Weird myths: Baby Hermes

It’s been ages since I did a mythology post! After my review of The Dark Prophecy, I think it’s about time. This one even features Apollo!

Being a baby is for babies

If you’ve read my post about Hermes, you know I promised you a weird myth. So let’s get on with it!

First, try to imagine a newborn Hermes, in a crib in the cave where his mother, Maia, lives. Makes sure you’ve got that image in your mind. Baby god. Only just born this very morning. Got it? All right. Now imagine that baby thinking ‘Acting like an actual baby? Ain’t nobody got time for that!’, and crawling out of his crib to discover the world.

Inventing a musical instrument? No big deal (a baby could do it)

When Hermes left the cave, he encountered a tortoise. Somehow he got the brilliant idea to kill the tortoise and turn its shell into a string instrument – thereby inventing the lyre. He was playing the instrument by midday. By that time, he’d also gotten hungry. So instead of going back to his mother to ask for food, he decided to steal Apollo’s herd of cattle. Because who wouldn’t pass up a chance to annoy their half-siblings?

Make a sacrifice to yourself, why not

Hermes stole the cattle at night, carefully covering his traces. He did meet an old man along the way, but he promised him a good harvest if he wouldn’t tell anyone he’d seen Hermes. By morning, Hermes made fire – the first one to make a fire using friction between sticks – and sacrificed two of the cows to the gods, including himself. (Gods don’t actually eat meat, but inhale the vapours coming from sacrifices.) Then he destroyed the evidence and went back to his mother’s cave.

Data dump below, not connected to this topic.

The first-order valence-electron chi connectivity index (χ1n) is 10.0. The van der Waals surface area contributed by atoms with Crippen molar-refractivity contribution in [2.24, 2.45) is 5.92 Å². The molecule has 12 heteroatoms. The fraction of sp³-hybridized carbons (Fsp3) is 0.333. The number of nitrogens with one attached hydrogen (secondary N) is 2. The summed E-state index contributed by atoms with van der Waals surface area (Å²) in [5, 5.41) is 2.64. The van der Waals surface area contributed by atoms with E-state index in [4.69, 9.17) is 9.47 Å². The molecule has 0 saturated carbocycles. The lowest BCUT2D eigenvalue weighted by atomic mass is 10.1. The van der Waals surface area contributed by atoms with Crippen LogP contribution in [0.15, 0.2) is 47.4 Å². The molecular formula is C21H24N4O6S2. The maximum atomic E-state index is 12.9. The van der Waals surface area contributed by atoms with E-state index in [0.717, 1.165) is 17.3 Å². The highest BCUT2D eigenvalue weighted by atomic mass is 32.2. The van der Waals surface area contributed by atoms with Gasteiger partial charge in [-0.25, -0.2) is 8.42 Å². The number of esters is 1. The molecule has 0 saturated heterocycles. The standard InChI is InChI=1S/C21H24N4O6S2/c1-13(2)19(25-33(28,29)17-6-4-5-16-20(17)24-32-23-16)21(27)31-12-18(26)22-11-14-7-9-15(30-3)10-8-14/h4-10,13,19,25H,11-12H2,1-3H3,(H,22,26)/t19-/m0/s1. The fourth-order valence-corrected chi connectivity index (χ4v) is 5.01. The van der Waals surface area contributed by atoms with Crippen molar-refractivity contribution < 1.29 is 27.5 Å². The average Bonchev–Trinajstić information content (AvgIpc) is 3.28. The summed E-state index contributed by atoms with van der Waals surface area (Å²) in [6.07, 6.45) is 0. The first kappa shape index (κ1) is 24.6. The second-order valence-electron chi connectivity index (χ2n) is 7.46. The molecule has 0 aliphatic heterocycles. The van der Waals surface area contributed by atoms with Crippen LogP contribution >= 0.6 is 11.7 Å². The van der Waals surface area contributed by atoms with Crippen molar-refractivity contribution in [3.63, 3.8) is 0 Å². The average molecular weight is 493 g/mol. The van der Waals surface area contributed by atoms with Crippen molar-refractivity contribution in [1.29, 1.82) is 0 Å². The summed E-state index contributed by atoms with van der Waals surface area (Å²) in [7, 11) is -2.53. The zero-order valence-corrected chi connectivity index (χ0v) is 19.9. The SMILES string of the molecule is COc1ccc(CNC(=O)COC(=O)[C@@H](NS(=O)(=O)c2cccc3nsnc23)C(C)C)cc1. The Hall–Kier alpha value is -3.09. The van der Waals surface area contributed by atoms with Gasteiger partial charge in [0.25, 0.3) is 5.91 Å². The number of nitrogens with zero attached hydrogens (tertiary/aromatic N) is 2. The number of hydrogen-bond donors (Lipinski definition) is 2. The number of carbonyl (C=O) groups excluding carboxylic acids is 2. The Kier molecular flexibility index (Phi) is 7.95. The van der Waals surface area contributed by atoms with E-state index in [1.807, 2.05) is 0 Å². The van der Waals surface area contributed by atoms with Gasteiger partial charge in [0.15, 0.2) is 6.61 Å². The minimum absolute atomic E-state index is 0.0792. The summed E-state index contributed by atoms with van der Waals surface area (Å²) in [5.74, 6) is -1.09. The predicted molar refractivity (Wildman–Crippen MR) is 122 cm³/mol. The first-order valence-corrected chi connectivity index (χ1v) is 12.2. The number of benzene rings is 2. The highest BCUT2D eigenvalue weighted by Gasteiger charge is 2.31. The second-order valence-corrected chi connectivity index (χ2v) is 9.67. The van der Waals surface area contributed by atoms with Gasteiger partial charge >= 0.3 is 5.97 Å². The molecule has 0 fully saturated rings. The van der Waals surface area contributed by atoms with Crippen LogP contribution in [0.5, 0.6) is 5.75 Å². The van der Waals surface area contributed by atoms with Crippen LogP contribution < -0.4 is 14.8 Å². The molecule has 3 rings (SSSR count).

Don’t trust mortals (but also definitely don’t trust Hermes)

The next morning, he acted like a normal, helpless baby. His mother wouldn’t buy any of that, though. So he assured her she didn’t have to worry because even if he had been up to no good, he was really good at it. By then, Apollo had found out who had stolen his cattle through the old man and a few friendly omens. He went up to Maia’s cave to confront Hermes. Hermes, of course, denied everything. He couldn’t have committed any crime, because he had only been born yesterday! In the end they had to get Zeus involved to solve the dispute. He ordered Hermes to show Apollo where he had hid the cattle, and that was that.

Music solves everything

In reconciliation, Hermes showed Apollo his new invention, the lyre, and played a few tunes. Apollo was immediately entranced by the instrument, Hermes gave it to him as an apology, and the two became BFFs. (Hermes also promised never to steal anything from Apollo ever again.)

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